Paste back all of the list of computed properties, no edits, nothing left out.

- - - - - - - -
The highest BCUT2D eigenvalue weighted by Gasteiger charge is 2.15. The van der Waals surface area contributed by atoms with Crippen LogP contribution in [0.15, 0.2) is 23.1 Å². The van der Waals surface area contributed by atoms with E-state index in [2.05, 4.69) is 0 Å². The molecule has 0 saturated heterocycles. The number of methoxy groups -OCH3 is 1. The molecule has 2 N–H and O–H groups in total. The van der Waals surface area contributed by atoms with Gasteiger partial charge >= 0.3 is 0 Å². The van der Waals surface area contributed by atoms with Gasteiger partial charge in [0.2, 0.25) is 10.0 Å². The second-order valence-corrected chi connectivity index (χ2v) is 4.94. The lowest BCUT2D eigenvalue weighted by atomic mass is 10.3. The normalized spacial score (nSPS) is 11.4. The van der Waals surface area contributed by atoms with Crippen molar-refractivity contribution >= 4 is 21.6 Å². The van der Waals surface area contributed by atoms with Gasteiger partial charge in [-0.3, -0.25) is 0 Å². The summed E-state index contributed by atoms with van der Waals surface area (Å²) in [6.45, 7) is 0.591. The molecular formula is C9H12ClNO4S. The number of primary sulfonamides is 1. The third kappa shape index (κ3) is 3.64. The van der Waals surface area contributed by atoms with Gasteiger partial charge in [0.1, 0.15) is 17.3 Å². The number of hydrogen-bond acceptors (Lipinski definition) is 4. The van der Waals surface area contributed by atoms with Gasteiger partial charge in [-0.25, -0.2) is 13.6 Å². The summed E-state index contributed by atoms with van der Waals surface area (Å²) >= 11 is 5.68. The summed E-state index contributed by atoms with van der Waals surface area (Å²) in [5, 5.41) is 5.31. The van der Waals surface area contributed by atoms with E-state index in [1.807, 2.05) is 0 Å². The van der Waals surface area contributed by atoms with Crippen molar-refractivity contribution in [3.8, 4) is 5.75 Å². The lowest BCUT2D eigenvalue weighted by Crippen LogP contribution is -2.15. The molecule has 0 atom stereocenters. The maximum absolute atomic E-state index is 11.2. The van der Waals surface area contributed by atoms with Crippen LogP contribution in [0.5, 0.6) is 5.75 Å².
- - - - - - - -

The highest BCUT2D eigenvalue weighted by Gasteiger charge is 2.15. The van der Waals surface area contributed by atoms with Crippen LogP contribution in [0.15, 0.2) is 23.1 Å². The van der Waals surface area contributed by atoms with E-state index in [2.05, 4.69) is 0 Å². The molecule has 0 saturated heterocycles. The number of methoxy groups -OCH3 is 1. The molecule has 2 N–H and O–H groups in total. The van der Waals surface area contributed by atoms with Gasteiger partial charge >= 0.3 is 0 Å². The van der Waals surface area contributed by atoms with Gasteiger partial charge in [0.2, 0.25) is 10.0 Å². The second-order valence-corrected chi connectivity index (χ2v) is 4.94. The lowest BCUT2D eigenvalue weighted by atomic mass is 10.3. The normalized spacial score (nSPS) is 11.4. The van der Waals surface area contributed by atoms with Crippen molar-refractivity contribution >= 4 is 21.6 Å². The van der Waals surface area contributed by atoms with Gasteiger partial charge in [-0.3, -0.25) is 0 Å². The summed E-state index contributed by atoms with van der Waals surface area (Å²) in [6.45, 7) is 0.591. The molecular formula is C9H12ClNO4S. The number of primary sulfonamides is 1. The third kappa shape index (κ3) is 3.64. The van der Waals surface area contributed by atoms with Gasteiger partial charge in [0.1, 0.15) is 17.3 Å². The number of hydrogen-bond acceptors (Lipinski definition) is 4. The van der Waals surface area contributed by atoms with Gasteiger partial charge in [-0.25, -0.2) is 13.6 Å². The summed E-state index contributed by atoms with van der Waals surface area (Å²) >= 11 is 5.68. The summed E-state index contributed by atoms with van der Waals surface area (Å²) in [5, 5.41) is 5.31. The van der Waals surface area contributed by atoms with E-state index in [1.807, 2.05) is 0 Å². The van der Waals surface area contributed by atoms with Crippen molar-refractivity contribution in [3.8, 4) is 5.75 Å². The lowest BCUT2D eigenvalue weighted by Crippen LogP contribution is -2.15. The molecule has 0 atom stereocenters. The maximum absolute atomic E-state index is 11.2. The van der Waals surface area contributed by atoms with Crippen LogP contribution in [0.5, 0.6) is 5.75 Å².